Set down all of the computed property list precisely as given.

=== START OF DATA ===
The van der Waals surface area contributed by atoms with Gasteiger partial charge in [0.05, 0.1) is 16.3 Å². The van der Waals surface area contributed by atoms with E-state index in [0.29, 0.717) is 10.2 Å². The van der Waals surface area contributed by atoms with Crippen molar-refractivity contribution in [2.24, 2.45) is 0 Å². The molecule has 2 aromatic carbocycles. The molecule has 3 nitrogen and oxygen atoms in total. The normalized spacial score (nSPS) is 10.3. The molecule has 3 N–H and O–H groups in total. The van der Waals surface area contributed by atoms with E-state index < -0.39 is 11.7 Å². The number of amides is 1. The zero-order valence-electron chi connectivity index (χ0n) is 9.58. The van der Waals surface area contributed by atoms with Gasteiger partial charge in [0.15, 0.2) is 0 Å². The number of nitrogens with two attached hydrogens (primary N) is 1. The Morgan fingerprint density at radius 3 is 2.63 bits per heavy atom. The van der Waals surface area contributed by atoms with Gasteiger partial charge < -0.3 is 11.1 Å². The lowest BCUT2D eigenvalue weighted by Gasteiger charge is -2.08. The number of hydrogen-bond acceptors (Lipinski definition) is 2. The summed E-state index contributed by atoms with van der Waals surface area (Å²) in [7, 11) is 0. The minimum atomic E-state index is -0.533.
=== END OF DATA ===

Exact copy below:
The van der Waals surface area contributed by atoms with Gasteiger partial charge in [0.05, 0.1) is 16.3 Å². The van der Waals surface area contributed by atoms with E-state index in [0.29, 0.717) is 10.2 Å². The van der Waals surface area contributed by atoms with Crippen molar-refractivity contribution in [2.24, 2.45) is 0 Å². The molecule has 2 aromatic carbocycles. The molecule has 3 nitrogen and oxygen atoms in total. The normalized spacial score (nSPS) is 10.3. The molecule has 3 N–H and O–H groups in total. The van der Waals surface area contributed by atoms with E-state index < -0.39 is 11.7 Å². The number of amides is 1. The zero-order valence-electron chi connectivity index (χ0n) is 9.58. The van der Waals surface area contributed by atoms with Gasteiger partial charge in [0.15, 0.2) is 0 Å². The number of nitrogens with two attached hydrogens (primary N) is 1. The Morgan fingerprint density at radius 3 is 2.63 bits per heavy atom. The van der Waals surface area contributed by atoms with Gasteiger partial charge < -0.3 is 11.1 Å². The lowest BCUT2D eigenvalue weighted by Gasteiger charge is -2.08. The number of hydrogen-bond acceptors (Lipinski definition) is 2. The summed E-state index contributed by atoms with van der Waals surface area (Å²) in [7, 11) is 0. The minimum atomic E-state index is -0.533.